First of all, not everyone over 50 automatically retires or stops doing the things they did before. There are some people over 50 who still manage to perform adequately at the same job they had at age 40 or possibly even 30.

    I think the incidence of this will increase once our technology gets better at extending vitality and appearance as well as life. Ideally, it would be possible to avoid extending the life span further, but to allow people to die at age 80 or 100, just as fit and youthful looking as they were at age 30 or 40.

    I've always thought that one of the more disturbing aspects of human nature isn't that we die, but that we seemed destined to slowly wither to an ugly, feeble state with most of our faculties decaying and malfunctioning before it happens. By the time most of us die, we've already lost too much of who and what we were in better times to even care anymore. Our bodies often outlive our minds and personalities, in other words.

  4. #4
    it's a nuclear device antireconciler's Avatar
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    Quote Originally Posted by Athenian200 View Post
    I've always thought that one of the more disturbing aspects of human nature isn't that we die, but that we seemed destined to slowly wither to an ugly, feeble state with most of our faculties decaying and malfunctioning before it happens. By the time most of us die, we've already lost too much of who and what we were in better times to even care anymore. Our bodies often outlive our minds and personalities, in other words.
    I often think that if it were not for the gradual enfeeblement of progressing age, there would be much less pressure on individuals to open their hearts in time. Your elders would not come into the wisdom we associate with age as well. Mortality is that for which the pride of youth dulls itself and the individual comes progressively into the spirit of giving, of gentleness and kindness. And so they come into knowledge. Death is one of the most beautiful agents in our culture, and allows for consciousness to subsist. Without death, there is no consciousness.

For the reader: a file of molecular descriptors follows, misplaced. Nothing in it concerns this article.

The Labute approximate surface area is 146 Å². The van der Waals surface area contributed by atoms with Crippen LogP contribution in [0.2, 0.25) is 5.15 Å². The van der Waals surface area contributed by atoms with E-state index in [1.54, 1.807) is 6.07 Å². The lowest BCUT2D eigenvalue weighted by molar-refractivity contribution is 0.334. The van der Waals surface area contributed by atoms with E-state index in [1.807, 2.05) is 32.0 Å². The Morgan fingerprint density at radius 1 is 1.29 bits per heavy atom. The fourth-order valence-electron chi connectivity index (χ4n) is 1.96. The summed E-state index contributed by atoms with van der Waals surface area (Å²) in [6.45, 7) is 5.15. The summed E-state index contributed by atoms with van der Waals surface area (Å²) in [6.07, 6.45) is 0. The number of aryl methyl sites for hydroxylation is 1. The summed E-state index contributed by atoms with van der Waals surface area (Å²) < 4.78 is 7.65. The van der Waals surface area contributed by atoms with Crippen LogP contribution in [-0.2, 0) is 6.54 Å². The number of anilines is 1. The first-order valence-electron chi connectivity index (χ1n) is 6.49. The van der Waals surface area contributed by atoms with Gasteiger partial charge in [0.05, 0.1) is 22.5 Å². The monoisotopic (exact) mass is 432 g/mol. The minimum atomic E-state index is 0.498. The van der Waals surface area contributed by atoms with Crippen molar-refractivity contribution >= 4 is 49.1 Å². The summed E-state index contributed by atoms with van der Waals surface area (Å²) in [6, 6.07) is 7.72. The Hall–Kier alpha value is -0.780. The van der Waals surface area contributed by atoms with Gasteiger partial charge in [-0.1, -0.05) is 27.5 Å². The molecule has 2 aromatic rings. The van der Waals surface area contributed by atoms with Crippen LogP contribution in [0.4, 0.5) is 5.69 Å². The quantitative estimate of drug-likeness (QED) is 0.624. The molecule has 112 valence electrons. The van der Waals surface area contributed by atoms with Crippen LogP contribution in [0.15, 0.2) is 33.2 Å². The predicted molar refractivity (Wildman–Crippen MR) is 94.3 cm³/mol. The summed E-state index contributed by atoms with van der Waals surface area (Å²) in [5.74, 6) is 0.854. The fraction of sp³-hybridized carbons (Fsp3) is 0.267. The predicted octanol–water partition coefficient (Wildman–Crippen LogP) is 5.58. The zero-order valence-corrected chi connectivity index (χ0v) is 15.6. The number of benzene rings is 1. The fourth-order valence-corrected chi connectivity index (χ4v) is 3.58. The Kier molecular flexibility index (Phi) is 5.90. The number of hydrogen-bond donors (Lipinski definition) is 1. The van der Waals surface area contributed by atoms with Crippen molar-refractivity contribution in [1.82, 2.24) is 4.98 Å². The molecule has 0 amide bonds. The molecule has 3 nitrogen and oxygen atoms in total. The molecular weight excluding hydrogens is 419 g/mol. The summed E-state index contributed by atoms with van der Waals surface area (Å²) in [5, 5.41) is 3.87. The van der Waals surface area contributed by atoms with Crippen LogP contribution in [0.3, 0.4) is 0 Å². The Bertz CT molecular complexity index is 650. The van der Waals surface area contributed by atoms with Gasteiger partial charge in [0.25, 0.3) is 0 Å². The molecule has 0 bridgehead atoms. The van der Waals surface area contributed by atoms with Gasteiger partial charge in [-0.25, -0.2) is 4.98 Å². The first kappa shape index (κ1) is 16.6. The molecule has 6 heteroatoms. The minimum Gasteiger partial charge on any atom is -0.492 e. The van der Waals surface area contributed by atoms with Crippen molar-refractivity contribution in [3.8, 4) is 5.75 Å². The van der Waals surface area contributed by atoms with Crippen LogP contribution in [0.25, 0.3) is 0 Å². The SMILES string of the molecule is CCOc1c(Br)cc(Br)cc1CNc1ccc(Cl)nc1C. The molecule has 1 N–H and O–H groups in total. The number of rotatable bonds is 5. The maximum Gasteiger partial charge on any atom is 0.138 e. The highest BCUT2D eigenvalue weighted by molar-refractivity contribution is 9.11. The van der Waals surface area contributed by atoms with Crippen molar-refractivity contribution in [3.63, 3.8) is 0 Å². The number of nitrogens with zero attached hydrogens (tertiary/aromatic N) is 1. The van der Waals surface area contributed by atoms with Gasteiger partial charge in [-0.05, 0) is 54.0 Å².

Of course, Alzheimer's does little for the individual it affects, yet it still allows for a different kind of lesson to the rest of us, so it is not entirely a waste.

    Everything, even our progress against the problems of old age is beautiful. Nothing goes to waste.
    ~ a n t i r e c o n c i l e r
    What is death, dies.
    What is life, lives.

  5. #5
    Senior Member Bushranger's Avatar
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    Quote Originally Posted by antireconciler View Post
    I often think that if it were not for the gradual enfeeblement of progressing age, there would be much less pressure on individuals to open their hearts in time. Your elders would not come into the wisdom we associate with age as well. Mortality is that for which the pride of youth dulls itself and the individual comes progressively into the spirit of giving, of gentleness and kindness. And so they come into knowledge. Death is one of the most beautiful agents in our culture, and allows for consciousness to subsist. Without death, there is no consciousness.

    Of course, Alzheimer's does little for the individual it affects, yet it still allows for a different kind of lesson to the rest of us, so it is not entirely a waste.

    Everything, even our progress against the problems of old age is beautiful. Nothing goes to waste.
    I explicitly reject this notion, the enfeeblement of old age is merely a side effect of the nature of our mortality. Wisdom comes with age and experience, but we rarely gain anything from weakness.
    I've met too many wise souls in their 20s and too many bitter old men and women to mistake age and enfeeblement with wisdom.